With its history dating back to 1847, Carlsberg Brewery assisted in the modern revolution of the popularity of lagers. Originally founded by J.C. Jacobsen in Copenhagen, Denmark, Carlsberg helped establish the yeast strain that is still used in many of today’s industrial lagers. Currently the world’s fourth largest brewer, Carlsberg is now better known throughout the world as being associated with soccer as the brewery is a major sponsor of the sport.
Recently the Carlsberg Research Laboratory located a very old bottle of Carlsberg in the depths of the cellars at Carlsberg, old enough to be a remarkable 133 years old. The laboratory extracted the living yeast cells from the remnants of the beer and used this yeast to what they term to “rebrew” a fresh batch of this 133 year-old beer with the attempt of using similar hops and malts to re-create a historic brew for modern times.
In the year 1833, Carlsberg scientists and brewers developed its original pure yeast strain. Carlsberg gave the pure yeast that was named Saccharomyces Carlsbergensis, away at no charge to other brewers including Heineken. “Without it, we wouldn’t have the type of beer that is now 90 percent of the world’s market,” stated Britain’s leading Beer Historian Martyn Cornell in the news release.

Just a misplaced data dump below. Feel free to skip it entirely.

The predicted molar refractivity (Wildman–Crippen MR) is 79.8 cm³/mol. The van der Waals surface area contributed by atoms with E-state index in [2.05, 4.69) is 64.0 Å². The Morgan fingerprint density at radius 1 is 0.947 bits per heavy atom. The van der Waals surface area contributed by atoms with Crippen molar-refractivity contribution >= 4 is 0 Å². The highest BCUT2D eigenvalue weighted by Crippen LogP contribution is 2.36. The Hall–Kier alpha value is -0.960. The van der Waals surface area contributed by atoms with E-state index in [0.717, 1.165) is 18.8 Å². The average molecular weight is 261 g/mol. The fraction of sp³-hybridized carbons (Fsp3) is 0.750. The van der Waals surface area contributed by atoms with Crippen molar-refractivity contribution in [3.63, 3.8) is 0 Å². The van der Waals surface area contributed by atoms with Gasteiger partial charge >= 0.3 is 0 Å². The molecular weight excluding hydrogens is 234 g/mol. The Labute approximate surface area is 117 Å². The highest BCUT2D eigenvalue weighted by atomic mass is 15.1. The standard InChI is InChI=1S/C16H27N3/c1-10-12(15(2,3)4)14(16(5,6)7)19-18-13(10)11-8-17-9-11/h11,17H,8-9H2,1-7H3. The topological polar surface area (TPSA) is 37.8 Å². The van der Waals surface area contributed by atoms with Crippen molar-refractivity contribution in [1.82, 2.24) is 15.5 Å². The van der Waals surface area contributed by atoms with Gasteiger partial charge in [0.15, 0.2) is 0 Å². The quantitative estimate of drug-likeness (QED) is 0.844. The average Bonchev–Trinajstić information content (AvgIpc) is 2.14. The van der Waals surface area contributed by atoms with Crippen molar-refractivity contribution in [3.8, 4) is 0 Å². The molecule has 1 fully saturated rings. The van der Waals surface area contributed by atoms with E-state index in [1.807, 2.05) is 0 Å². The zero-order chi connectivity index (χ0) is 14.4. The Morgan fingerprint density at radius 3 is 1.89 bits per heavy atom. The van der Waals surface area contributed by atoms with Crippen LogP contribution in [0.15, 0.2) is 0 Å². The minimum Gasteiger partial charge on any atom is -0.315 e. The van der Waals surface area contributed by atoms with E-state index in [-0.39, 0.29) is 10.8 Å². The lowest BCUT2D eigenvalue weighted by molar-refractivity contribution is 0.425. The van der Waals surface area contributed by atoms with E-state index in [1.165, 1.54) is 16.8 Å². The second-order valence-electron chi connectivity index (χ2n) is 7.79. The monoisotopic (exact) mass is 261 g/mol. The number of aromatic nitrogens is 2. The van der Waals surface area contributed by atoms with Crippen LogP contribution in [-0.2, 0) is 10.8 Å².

In honor of the 140th anniversary of the Carlsberg Research Laboratory, leading scientists and brewers at the Laboratory have now rebrewed the world’s first quality lager in the most authentic manner possible. In doing so the brewers used this extracted original pure yeas along with the exact same brewing recipe that was found in its archives. As best as possible the brewers emulated the same hops and malts while using the brewing techniques that were common back in 1883.
Chairman of the Carlsberg Foundation and the Board of Trustees of the Carlsberg Research Laboratory, Professor Flemming Besenbacher says: “The Laboratory is renowned for some of the most extraordinary inventions of the past century, ranging from Professor Dr. Emil Chr. Hansen’s method of purifying yeast to the invention of the pH scale, the concept of protein structures and the characterization of enzymes. Carlsberg Research Laboratory remains a crown jewel in Carlsberg’s jewellery box and this beer, the first quality lager, was rebrewed in honour of the Lab’s historical research developments and its present day capabilities.”
For the first time in more than a hundred years, men and women will taste a beer, that not only is the forefather to most lager beers today, but that also displays some of the unique capabilities at the Carlsberg Research Laboratories.
Steve Hindy, Chairman and Co-founder of Brooklyn Brewery, and former Chairman of American Brewers Association, comments: “Being able to go into the archive at Carlsberg and recreate that original beer is very exciting, and I can’t wait to taste it.” Click on the link for a video of Garrett Oliver, Hindy’s partner at Brooklyn Brewery, discussing tasting notes for this Carlsberg creation.
Below are notes on how Carlsberg recreated this 133 year-old beer.
We used floor-malted barley malt made on a contemporary pneumatic system at Stauning Whisky A/S in Skjern, near the Town of Aarhus. Floor malting was the malting technique that was used 140 years ago.